Momus: Hypnoprism

Hypnoprism, Nick Currie's latest Momus recording, is a bit of a head-scratcher: is its collection of bossa nova ballads and electro-pop songs to be taken at face value or is it an exercise in tongue-in-cheek perversity? It's probably both, though that's purely guesswork on my part. One thing, at least, we can be certain about: Hypnoprism is both a visual and audio project, as Currie created YouTube videos for every one of the album's thirteen tracks during the album's development.

He typically subverts whatever surface normalcy the songs flirt with by including strange instrumental touches and lyrics. After a Sade-like intro, the title song weaves a night-club orchestra's lulling dance rhythms under a gentle Currie vocal that resembles an Alan Stewart-meets-Chris DeBurgh fusion as it drawls mystifying lyrics (“And there's a scent of candlewax and pine cones / And you look a lot like Sylvia Kristel”). During “Mr Consistency,” his vocals alternate between two differently treated forms, one low-pitched and the other falsetto (“I say the opposite of what I say / They call me Mr Consistency”), while the macabre pop of “Death Ruins Everything” features the gleeful lines “Everybody wears this stupid grin / Worn by the skeleton underneath your skin / And he'll grin like that forever / He's already doing it now.” Instrumentally the album's as odd. “Evil Genius” pairs a skanky reggae rhythm with orchestral accents, while “Is There Sex in Marriage?” opts for a sing-song jazz style. During “Confiance Absolue” (written with Kumi Okamoto), Currie sings in French backed by wordless harmonies, strings, and acoustic bass. The dirge-driven “Datapanik,” by contrast, opts for a heavier brand of electronic pop song, with his treated vocal bemoaning his hard drive's data loss against a choir of bleeding electric guitars; “Deliverance” is likewise in a bleepy electro-pop style, in this case featuring drum machines and buzzing synthesizers. All told, the album amounts to a forty-seven-minute portrait of Currie's idiosyncratic world. From its Syd Barrett-lounge musical vibe to hot pink CD and inner sleeve photo of Maria Callas, Hypnoprism is an oddball outing, to say the least.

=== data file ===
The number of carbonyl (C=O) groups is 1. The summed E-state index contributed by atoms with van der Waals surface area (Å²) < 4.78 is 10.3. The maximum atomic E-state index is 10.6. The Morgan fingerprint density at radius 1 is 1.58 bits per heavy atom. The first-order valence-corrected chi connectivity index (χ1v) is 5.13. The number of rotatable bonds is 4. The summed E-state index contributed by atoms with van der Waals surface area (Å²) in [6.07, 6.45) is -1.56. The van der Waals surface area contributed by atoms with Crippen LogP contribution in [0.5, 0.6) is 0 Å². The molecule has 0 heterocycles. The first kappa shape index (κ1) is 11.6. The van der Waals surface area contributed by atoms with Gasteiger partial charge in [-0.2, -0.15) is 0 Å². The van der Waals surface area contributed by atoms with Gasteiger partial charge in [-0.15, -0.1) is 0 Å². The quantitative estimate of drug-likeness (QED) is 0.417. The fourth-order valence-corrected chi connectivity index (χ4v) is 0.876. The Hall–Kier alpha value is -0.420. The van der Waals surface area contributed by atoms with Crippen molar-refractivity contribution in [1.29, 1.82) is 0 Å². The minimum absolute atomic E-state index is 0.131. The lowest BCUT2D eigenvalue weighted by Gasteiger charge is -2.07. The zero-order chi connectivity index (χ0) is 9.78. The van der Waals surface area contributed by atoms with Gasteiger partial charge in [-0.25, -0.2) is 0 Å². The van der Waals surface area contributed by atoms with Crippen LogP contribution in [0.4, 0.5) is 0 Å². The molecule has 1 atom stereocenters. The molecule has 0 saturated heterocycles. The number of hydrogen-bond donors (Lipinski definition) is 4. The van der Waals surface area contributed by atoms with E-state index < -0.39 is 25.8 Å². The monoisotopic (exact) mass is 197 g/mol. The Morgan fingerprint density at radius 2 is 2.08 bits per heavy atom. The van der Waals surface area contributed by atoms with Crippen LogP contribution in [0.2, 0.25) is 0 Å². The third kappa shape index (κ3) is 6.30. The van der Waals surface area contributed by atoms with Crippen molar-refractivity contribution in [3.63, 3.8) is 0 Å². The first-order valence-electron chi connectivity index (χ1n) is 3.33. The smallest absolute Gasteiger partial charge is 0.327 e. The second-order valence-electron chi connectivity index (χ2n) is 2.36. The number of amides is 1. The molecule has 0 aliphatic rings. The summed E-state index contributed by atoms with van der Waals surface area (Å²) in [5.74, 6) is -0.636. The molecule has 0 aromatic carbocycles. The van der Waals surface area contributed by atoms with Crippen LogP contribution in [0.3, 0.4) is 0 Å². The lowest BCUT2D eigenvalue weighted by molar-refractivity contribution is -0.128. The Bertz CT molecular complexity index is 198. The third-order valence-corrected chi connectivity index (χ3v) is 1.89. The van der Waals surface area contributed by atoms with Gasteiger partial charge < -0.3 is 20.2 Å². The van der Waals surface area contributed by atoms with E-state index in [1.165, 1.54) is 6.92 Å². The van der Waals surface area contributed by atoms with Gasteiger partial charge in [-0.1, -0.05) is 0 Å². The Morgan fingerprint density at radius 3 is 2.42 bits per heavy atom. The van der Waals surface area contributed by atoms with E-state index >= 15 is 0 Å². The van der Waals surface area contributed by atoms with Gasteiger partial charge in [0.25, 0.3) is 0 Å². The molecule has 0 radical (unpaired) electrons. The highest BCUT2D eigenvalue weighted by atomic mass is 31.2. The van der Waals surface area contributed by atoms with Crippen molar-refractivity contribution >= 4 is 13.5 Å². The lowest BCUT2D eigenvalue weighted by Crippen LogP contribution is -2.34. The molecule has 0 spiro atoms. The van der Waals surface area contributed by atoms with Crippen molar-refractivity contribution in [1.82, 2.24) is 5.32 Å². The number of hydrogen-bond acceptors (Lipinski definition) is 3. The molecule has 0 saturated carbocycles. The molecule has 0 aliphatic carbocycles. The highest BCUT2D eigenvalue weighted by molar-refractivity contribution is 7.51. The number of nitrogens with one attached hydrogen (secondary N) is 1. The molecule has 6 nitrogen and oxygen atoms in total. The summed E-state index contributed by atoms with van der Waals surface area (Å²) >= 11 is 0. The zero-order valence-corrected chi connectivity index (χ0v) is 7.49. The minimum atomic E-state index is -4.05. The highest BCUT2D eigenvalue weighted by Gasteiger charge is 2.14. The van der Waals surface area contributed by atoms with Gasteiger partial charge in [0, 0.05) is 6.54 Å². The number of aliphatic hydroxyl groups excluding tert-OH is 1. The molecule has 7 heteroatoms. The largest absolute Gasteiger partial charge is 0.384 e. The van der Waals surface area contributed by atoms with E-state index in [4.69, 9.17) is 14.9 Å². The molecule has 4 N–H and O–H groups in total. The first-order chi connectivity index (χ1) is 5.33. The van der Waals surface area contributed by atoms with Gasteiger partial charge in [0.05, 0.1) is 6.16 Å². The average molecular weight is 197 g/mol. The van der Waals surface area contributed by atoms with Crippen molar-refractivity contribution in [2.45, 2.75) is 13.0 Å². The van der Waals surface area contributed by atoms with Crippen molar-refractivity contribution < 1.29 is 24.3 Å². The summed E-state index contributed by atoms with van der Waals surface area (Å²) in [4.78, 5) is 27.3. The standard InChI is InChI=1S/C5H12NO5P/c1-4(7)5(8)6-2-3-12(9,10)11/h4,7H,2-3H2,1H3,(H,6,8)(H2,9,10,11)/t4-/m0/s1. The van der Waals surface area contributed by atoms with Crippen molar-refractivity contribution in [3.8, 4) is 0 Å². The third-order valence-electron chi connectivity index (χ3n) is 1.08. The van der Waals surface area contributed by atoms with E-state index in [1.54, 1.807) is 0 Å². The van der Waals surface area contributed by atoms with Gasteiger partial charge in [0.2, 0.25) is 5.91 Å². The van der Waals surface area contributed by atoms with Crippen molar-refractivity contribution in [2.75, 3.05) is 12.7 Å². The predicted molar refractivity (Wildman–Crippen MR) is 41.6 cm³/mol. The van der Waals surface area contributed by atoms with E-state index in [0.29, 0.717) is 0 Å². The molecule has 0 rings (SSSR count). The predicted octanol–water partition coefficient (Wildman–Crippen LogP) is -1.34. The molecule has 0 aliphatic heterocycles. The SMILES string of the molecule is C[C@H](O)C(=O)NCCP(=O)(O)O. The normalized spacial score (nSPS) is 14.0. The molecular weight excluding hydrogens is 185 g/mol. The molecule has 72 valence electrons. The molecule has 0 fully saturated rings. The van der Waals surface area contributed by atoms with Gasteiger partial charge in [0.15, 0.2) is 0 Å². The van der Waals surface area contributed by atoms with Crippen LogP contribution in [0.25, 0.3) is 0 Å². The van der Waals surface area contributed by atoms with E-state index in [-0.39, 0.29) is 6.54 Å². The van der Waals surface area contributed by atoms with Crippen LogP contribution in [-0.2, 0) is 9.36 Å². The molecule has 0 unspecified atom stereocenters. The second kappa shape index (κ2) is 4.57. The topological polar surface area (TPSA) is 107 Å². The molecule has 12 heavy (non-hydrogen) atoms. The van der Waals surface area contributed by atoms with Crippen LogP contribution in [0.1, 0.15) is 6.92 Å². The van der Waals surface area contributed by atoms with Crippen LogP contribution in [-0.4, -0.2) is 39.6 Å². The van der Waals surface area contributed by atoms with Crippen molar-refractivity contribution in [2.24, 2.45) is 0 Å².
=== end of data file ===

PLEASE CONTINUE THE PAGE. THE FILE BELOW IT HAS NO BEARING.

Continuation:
January 2011